# Electric Potential

## Problems

### practice

- A charge of -1.0 μC is located on the
*y*-axis 1.0 m from the origin at the coordinates (0,1) while a second charge of +1.0 μC is located on the*x*-axis 1.0 m from the origin at the coordinates (1,0). Determine the value of the following quantities at the origin…- the magnitude of the electric field,
- the direction of the electric field,
- the electric potential (assuming the potential is zero at infinite distance), and
- the energy needed to bring a +1.0 μC charge to this position from infinitely far away.

- A proton (mass
*m*, charge +*e*) and an alpha particle (mass 4*m*, charge +2*e*) approach one another with the same initial speed*v*from an initially large distance. How close will these two particles get to one another before turning around? - sketch-v.pdf

The diagram below shows the location and charge of four identical small spheres. Find the electric potential at the five points indicated with open circles. Use these results and symmetry to find the potential at as many points as possible without additional calculation. Write your results on or near the points. Sketch at least 4 equipotential lines. Pick round values seperated by a uniform interval. At least one of the lines should be disconnected. - Fission is the splitting of a heavy atomic nucleus into two roughly equal halves accompanied by the release of a large amount of energy. An atomic nucleus can be modeled as a sphere whose charge is distributed uniformly across its entire volume. Determine the energy released when a heavy nucleus undergoes nuclear fission using electrostatic principles.
- Derive an equation for the electrostatic energy needed to assemble a charged sphere from an infinite swarm of infinitesimal charges located infinitely far away. (In other words, use calculus.) Let
*R*be the sphere's radius,*Q*be its total charge,*V*be its volume, and ρ be its charge density. - Express the total energy of two half-sized spheres in terms of the energy of one whole sphere. Half-sized spheres have half the volume and half the charge of a whole sphere (because charge density is assumed to be constant).
- Calculate the energy released when a nucleus of uranium 235 (the isotope responsible for powering some nuclear reactors and nuclear weapons) splits into two identical daughter nuclei. Give your final answer in the preferred unit for nuclear reactions, the megaelectronvolt. (A nucleus of
^{235}_{92}U has a radius of 5.8337 fm.)

- Derive an equation for the electrostatic energy needed to assemble a charged sphere from an infinite swarm of infinitesimal charges located infinitely far away. (In other words, use calculus.) Let

### conceptual

- In a region where the electric field is constant, as it is between two oppositely charged parallel plates, is the voltage also constant? Explain your answer.
- Two related questions.
- What do the electric fields lines look like in a region where the magnitude of the electric field is uniform?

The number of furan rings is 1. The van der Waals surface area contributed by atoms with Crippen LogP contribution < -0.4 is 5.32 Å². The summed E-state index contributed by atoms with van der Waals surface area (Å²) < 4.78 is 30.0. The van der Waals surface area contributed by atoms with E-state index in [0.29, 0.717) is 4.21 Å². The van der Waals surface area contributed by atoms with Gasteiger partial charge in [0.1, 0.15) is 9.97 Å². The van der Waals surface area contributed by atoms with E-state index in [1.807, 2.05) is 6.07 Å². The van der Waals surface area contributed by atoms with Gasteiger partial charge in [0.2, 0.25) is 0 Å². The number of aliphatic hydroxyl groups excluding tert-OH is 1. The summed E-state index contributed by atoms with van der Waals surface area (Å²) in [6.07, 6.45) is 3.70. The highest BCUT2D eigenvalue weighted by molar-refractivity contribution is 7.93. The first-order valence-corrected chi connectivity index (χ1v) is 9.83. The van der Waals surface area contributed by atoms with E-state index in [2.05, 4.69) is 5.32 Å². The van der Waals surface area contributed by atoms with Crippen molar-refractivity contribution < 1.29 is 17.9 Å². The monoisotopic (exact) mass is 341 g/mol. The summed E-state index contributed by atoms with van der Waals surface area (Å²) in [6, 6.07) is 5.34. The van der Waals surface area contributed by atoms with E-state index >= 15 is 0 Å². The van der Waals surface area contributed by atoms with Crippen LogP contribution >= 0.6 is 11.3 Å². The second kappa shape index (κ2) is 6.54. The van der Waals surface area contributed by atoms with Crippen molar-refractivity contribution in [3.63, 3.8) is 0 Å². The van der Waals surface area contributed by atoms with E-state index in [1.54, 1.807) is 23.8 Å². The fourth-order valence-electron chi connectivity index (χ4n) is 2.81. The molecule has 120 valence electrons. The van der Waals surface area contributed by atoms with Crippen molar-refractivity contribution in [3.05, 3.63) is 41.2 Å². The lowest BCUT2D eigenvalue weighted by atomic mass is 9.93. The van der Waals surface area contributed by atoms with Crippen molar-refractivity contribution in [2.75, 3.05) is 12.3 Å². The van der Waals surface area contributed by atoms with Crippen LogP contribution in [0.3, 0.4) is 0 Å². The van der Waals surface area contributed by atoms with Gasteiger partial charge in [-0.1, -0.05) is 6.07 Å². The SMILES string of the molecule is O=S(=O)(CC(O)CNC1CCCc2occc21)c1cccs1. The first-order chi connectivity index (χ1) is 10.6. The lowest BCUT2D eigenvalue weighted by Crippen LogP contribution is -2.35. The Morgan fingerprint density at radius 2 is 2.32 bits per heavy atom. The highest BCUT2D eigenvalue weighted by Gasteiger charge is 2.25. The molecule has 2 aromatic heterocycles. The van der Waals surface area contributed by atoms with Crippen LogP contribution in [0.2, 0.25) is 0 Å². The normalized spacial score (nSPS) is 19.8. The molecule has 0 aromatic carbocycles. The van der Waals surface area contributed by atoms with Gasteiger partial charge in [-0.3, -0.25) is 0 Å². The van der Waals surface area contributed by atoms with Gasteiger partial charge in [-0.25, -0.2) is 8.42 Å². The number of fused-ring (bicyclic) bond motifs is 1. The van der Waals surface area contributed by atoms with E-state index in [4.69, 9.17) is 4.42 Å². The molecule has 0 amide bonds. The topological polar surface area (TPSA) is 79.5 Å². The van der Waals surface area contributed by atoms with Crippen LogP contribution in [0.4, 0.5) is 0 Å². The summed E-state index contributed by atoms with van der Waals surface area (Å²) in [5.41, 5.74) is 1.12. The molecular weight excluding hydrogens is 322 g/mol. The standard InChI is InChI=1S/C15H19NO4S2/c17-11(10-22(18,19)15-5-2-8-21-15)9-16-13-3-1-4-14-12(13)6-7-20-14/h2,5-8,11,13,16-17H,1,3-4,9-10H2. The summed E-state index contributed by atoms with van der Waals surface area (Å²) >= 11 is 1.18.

- What do they look like in a region where the electric potential is uniform?

### numerical

- The inside of a human nerve cell is more negative than the outside by about −70 mV. When a nerve impulse propagates down an axon, the polarity reverses and the inside is more positive than the outside by +40 mV. This action potential lasts 2 ms and then the original resting potential is restored. All of this takes place in the space of about 6 nm, the thickness of the cell membrane.
- What is the magnitude and direction of the electric field (in V/m) across the membrane of a neuron during…
- the resting phase
- the action phase

- How much work is done moving a single sodium ion (Na
^{+}) across the cell membrane of a neuron? State your answer in…- joules
- electron volts

- What is the power of this microscopic event?

- What is the magnitude and direction of the electric field (in V/m) across the membrane of a neuron during…

### statistical

- millikan.txt

The data in this file show the charge on an oil drop determined by Millikan during one particular run of his famous experiment (1911). What value for the elementary charge,*e*, can be deduced from this data? Show the work used to arrive at your answer. Source: Halliday, David & Robert Resnick.*Physics: Parts 1&2*. 3rd Edition. New York: Wiley, 1978: 600. - oil-drop.txt

The data in the accompanying text file were adapted from an article written by Millikan in 1911 for the*Physical Review*(Vol. 32: p. 349). The first column gives the trial number, the second column gives the battery voltage, and the last two columns give the time for the oil drop to fall down and then rise up between the cross hairs on the observing window. The table below provides the additional data needed to complete this assignment.Constants in Millikan's experiment quantity value distance between charged plates 1.600 cm distance between cross hairs 1.010 cm viscosity of air at 25.2 ℃ 18.36 μPa s density of air at 300 K 3.556 kg/m ^{3}density of oil at 25 ℃ 896.0 kg/m ^{3}acceleration due to gravity 9.81 m/s ^{2}Using a spreadsheet program or similar data analysis software, determine the values of the following quantities and add them to the table.

- the speed of the drop on the way down
- the speed of the drop on the way up
- the radius of the drop
- the mass of the drop
- the strength of the electric field
- the charge on the drop
- the number of elementary charges
- the magnitude of the elementary charge